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As electronic products achieve even higher performance, their increasing complexity makes it harder to design, verify and debug. During the extensive verification that is performed to pick up problems, the ability to simultaneously observe and analyse bot
Many engineers are comfortable with their oscilloscope, and in order to save time, may choose to buy three or four oscilloscopes so that they can probe multiple signals at once. Logic analysers provide the ability to probe multiple digital signals, but the complexity of the debug task may not merit the setup and learning curve required to use the logic analyser,” says Saivenkat Kumar, country marcomm ( EMEA marketing), Tektronix.
Logic analysers and oscilloscopes have co- existed for decades, finally giving birth to mixed-signal oscilloscopes (MSOs). Once a niche product category pioneered by HP (now Agilent Technologies), MSOs are now offered by all major scope vendors.
“In old days test engineers were using two sets of instruments—basi- cally an oscilloscope to check the analogue characteristics such as frequency, rise time and fall time of a signal, and logic analysers for digital characterisation. But now with more of mixed-signal designs and also for FPGAs and microcontrollers, MSO is the preferred choice. With two or four analogue channels and up to 16 digital channels, a user can do both analogue and digital characterisation from the same instrument. This saves the cost as well as the time to set up multiple instruments, and also makes it easy to use,” explains Sadaf Arif Siddiqui, marketing programme manager, Agilent Technologies.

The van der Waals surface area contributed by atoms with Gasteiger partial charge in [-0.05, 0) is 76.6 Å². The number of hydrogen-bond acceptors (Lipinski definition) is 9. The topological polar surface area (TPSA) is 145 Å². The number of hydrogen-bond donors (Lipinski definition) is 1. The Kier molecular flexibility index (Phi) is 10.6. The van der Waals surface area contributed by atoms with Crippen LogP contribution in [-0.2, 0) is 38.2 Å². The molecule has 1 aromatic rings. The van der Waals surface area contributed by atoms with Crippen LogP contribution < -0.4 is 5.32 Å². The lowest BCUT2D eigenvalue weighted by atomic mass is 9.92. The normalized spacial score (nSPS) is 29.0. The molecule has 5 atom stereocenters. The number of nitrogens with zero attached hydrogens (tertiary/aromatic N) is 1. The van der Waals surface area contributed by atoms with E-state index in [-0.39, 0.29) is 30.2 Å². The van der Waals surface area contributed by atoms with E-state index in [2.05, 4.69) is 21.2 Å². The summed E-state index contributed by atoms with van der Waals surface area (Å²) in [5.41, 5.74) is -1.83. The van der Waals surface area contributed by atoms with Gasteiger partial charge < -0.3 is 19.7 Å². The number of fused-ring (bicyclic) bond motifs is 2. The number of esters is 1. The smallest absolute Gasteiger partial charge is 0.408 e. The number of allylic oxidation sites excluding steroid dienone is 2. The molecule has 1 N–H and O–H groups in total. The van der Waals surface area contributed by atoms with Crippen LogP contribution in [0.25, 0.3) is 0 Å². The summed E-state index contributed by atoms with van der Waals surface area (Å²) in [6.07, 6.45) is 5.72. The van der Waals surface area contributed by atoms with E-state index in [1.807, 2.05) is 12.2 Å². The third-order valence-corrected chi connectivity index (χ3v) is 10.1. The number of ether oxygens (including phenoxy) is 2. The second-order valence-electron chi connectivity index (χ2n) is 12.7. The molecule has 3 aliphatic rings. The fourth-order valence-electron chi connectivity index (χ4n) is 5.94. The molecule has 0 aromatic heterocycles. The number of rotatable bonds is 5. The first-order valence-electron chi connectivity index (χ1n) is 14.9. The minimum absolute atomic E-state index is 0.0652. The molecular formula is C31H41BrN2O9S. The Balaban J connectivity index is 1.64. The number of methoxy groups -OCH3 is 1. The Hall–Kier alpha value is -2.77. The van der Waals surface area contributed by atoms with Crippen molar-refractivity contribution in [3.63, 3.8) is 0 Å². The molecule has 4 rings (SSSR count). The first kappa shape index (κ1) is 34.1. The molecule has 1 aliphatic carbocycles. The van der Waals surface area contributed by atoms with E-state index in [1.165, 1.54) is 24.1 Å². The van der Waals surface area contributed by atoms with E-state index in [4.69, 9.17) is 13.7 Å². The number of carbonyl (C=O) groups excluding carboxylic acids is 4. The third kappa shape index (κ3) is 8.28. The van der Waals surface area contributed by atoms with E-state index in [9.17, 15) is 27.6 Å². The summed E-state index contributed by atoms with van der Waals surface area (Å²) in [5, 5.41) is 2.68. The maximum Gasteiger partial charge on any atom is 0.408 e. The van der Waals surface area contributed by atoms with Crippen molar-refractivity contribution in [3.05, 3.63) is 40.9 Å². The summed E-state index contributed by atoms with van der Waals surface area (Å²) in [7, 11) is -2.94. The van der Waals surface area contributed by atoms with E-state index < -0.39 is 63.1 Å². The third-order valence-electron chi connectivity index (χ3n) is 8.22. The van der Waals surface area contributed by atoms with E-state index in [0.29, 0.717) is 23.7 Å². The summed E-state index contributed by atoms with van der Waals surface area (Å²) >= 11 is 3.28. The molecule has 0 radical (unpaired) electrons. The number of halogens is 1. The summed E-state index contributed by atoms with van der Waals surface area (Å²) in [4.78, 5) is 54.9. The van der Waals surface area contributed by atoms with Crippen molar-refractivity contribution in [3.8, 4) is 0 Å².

High-resolution and larger displays
Mixed-signal oscilloscopes being visual tools, a larger and higher-resolution screen makes them better—unless there is a portability requirement. Utilising the latest display technologies available, vendors have packed better displays into their instruments. Thus with the ability to view more, engineers can spot jitters and infrequent events quicker than in a lower-resolution display.
“Designers are often interested to capture smallest pulse widths of their embedded designs. The smallest pulse